If all gardens are autobiography, I like what mine says about me.
It’s a little messy, sure, and it’s definitely a work in progress, but it’s full of plant, insect, and bird life. It’s a place for creativity and exploration, for repurposing materials and for experiments to run their course. The garden is one place where I’m able to shed the perfectionism that plagues other parts of my life. And it gives us food.
Another way of putting it is that I have a high tolerance for failure in the garden.
Although I grew up helping my parents plant, harvest, and preserve much of what we ate during the year, I have gardened only sporadically throughout my adult life. It took a crisis of confidence to get me back in the garden.
I had finished graduate school in May 2008 and begun looking for work as the economy crumbled throughout that fall and winter. I eventually found the work I needed to find and made it my own, although it looks very different from what I’d expected.
And then came the lonely experience of infertility, a series of losses that is so rarely publicly discussed and is so privately heart-wrenching.
But in the shape of what felt like very personal failures, I began to distinguish a gift. Not in the usual, everything-happens-for-a-reason meaning of that sentiment. I don’t believe in happy endings. But I do believe in the transformative power of stories.
For me, this happened through the process of creating a garden.
After moving to Washington State, I found myself increasingly fascinated by native plants. I have spent hours photographing plants and observing their details, then scurrying home to my beloved Pojar and MacKinnon for identifications. With a few berry seasons under my belt, wild foods beckoned. Douglas fir and devil’s club for teas. Morels, chanterelles, and hedgehogs. Kelp. Beach asparagus.
I read and hiked, and read and hiked some more, and fell deeper in love.
Pretty soon, it wasn’t enough to see plants in the wild. I needed them closer at hand. To see them from my windows. To observe them in all stages and all seasons, in the semi-controlled laboratory of my garden. To touch them and work with them and be shaped in turn by their needs.
We live in a house that is almost 100 years old, built with old-growth timber that was likely logged within city limits. The city has grown up around us now, such that what was the edge of town is now a busy thoroughfare. In the course of creating a garden, I have dug out lost trinkets and the failed experiments of past gardeners, including my own; there were grave markers for pets and assorted urban detritus. Some of the challenges came from the home improvements we’ve been tasked with making during our tenure in this house. (Side note: Upgrading your sewer line is perhaps the least sexy of home repairs, but the most gratifying on a daily basis.)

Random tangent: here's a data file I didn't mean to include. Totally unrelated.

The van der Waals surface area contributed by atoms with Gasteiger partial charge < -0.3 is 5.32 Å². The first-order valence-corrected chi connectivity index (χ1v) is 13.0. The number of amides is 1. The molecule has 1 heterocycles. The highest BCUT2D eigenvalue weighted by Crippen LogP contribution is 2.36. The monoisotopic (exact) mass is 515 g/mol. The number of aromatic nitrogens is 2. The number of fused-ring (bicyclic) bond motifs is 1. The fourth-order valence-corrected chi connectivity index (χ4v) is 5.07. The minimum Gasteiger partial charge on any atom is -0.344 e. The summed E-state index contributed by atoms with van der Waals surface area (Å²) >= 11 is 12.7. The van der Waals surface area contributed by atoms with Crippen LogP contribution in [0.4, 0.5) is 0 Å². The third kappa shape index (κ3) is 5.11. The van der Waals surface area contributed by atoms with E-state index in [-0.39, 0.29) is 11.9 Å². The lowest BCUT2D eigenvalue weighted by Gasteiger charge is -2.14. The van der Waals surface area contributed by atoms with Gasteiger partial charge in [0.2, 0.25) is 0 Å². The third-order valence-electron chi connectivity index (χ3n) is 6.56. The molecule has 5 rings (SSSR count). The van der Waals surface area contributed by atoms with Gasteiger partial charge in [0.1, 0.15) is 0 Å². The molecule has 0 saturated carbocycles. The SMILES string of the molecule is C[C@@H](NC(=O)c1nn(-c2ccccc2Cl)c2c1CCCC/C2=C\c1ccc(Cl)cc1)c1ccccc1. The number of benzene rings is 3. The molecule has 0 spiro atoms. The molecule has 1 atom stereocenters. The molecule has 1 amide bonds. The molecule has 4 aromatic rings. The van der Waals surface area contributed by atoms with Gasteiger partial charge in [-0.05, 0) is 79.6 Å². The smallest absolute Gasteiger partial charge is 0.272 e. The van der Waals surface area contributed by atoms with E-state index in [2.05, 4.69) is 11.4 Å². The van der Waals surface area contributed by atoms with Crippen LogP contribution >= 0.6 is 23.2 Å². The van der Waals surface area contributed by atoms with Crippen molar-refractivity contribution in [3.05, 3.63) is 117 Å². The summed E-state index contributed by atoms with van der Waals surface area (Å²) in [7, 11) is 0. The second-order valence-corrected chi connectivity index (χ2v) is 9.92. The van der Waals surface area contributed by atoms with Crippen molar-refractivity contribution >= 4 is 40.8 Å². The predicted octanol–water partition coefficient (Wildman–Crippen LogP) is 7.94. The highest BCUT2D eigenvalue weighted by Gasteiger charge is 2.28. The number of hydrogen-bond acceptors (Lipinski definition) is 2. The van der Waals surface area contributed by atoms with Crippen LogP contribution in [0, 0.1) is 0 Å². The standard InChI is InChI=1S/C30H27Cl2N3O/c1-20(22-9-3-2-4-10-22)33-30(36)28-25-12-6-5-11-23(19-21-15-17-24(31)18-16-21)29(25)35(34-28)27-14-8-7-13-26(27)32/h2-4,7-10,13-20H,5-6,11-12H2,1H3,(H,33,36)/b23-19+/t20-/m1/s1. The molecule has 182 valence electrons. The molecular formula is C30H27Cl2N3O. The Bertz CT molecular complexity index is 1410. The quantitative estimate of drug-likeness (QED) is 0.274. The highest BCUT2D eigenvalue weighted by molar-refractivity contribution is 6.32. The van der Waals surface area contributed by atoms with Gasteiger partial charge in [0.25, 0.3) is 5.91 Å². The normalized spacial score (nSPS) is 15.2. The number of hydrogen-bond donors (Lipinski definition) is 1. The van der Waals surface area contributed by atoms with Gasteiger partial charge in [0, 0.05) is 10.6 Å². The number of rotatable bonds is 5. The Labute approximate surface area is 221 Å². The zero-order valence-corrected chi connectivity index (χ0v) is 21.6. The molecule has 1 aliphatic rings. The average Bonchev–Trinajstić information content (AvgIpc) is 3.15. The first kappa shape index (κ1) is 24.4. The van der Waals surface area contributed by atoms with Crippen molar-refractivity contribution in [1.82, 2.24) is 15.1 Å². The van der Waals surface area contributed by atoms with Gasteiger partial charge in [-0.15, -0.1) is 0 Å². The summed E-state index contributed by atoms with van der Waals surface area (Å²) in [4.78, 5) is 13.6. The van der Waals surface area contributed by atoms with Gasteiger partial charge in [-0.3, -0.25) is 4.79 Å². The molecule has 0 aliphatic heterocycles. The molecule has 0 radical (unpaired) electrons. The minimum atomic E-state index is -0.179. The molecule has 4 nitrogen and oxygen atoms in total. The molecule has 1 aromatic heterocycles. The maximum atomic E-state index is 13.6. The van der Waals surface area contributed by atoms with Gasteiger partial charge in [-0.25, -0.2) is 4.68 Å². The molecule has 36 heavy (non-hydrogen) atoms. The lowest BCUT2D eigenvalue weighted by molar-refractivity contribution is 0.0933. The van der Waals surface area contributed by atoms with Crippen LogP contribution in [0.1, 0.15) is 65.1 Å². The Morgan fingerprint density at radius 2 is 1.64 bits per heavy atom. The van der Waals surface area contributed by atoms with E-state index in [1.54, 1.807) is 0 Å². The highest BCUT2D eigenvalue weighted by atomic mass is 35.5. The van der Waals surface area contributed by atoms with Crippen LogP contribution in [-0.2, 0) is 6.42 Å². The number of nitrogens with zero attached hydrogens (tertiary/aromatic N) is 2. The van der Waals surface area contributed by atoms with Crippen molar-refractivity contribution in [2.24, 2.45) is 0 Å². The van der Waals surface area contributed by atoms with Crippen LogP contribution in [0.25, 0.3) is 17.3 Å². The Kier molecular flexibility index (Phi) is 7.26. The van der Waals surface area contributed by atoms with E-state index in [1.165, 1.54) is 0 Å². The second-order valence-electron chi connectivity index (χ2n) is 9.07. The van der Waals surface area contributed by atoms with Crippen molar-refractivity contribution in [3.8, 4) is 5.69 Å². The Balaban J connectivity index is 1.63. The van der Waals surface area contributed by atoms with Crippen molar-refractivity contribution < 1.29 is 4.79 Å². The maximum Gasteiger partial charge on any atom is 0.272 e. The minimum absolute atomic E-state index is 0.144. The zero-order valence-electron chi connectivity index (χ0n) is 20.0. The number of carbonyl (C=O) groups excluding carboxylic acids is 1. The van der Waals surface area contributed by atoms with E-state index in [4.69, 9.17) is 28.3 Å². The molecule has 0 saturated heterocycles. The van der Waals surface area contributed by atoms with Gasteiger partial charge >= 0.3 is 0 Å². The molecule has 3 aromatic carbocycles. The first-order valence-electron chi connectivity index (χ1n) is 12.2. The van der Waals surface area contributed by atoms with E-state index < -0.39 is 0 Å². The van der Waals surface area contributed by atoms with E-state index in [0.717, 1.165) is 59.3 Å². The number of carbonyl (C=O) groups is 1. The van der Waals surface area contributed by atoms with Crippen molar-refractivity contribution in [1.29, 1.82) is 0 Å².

But in the process of working with the soil and the plants, I became less rigid and more creative. I started writing again. We began keeping bees, which brings its own set of lessons in patience and observation.
And then there are days, in this age of ours, when a garden feels like an unimaginable luxury.
As I write, a fine ash falls from the sky. The remains of trees burned by forest fires along the Columbia River gorge mute the bright blue of a late summer’s day, the haze blunting what was supposed to have been record-breaking heat.
It feels post-apocalyptic. It has, over the course of this summer, begun to feel normal. It is heartbreaking.
A garden seems such a small thing, set against all we face in 2017.
There are the things we do to pay the bills and the things we do to earn our keep, to keep ourselves fed and housed and to make things just a bit easier for those around us and for those who will come after. Those things are necessary and good, at times even noble.
But those things don’t explain all that lies within us.
My obsession with plants feels selfish, like most obsessions, perhaps because we know that any attempt to rationalize our compulsions merely hides what we know to be true: we do these things because we must. We can channel the process into social or personal good, but that’s not really the point.
We stand, wild eyed and shy, bracing for the future with a strange romantic faith in the power of love. Not because love should be turned, somehow, into something productive, but because this love is in us but not of us.
The truth is that the smell of rain on dried pine needles or the pleasing symmetry of an emergent frond of sword fern feels like coming home.